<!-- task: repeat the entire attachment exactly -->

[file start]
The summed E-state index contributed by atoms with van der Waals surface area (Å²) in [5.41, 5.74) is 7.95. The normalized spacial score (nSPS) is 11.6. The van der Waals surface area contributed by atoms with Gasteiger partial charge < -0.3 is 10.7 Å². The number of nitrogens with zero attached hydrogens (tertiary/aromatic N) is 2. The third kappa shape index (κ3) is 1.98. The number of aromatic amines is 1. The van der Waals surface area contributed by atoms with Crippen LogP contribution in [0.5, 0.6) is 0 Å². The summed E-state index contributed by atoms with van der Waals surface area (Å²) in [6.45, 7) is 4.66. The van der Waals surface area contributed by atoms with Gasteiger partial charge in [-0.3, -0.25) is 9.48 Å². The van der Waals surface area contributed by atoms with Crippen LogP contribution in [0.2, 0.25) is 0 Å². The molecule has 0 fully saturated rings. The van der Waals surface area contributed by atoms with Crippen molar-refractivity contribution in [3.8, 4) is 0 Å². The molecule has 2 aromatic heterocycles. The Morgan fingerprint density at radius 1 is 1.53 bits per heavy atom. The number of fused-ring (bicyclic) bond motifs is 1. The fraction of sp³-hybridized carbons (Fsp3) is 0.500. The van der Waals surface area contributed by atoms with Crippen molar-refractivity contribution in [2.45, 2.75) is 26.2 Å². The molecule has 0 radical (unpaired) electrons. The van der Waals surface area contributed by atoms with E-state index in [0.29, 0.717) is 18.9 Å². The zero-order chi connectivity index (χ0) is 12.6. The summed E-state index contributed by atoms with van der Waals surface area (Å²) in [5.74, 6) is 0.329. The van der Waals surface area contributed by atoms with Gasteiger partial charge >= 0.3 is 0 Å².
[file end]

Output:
The summed E-state index contributed by atoms with van der Waals surface area (Å²) in [5.41, 5.74) is 7.95. The normalized spacial score (nSPS) is 11.6. The van der Waals surface area contributed by atoms with Gasteiger partial charge < -0.3 is 10.7 Å². The number of nitrogens with zero attached hydrogens (tertiary/aromatic N) is 2. The third kappa shape index (κ3) is 1.98. The number of aromatic amines is 1. The van der Waals surface area contributed by atoms with Crippen LogP contribution in [0.5, 0.6) is 0 Å². The summed E-state index contributed by atoms with van der Waals surface area (Å²) in [6.45, 7) is 4.66. The van der Waals surface area contributed by atoms with Gasteiger partial charge in [-0.3, -0.25) is 9.48 Å². The van der Waals surface area contributed by atoms with Crippen LogP contribution in [0.2, 0.25) is 0 Å². The molecule has 0 fully saturated rings. The van der Waals surface area contributed by atoms with Crippen molar-refractivity contribution in [3.8, 4) is 0 Å². The molecule has 2 aromatic heterocycles. The Morgan fingerprint density at radius 1 is 1.53 bits per heavy atom. The number of fused-ring (bicyclic) bond motifs is 1. The fraction of sp³-hybridized carbons (Fsp3) is 0.500. The van der Waals surface area contributed by atoms with Crippen molar-refractivity contribution in [2.45, 2.75) is 26.2 Å². The molecule has 0 radical (unpaired) electrons. The van der Waals surface area contributed by atoms with E-state index in [0.29, 0.717) is 18.9 Å². The zero-order chi connectivity index (χ0) is 12.6. The summed E-state index contributed by atoms with van der Waals surface area (Å²) in [5.74, 6) is 0.329. The van der Waals surface area contributed by atoms with Gasteiger partial charge >= 0.3 is 0 Å².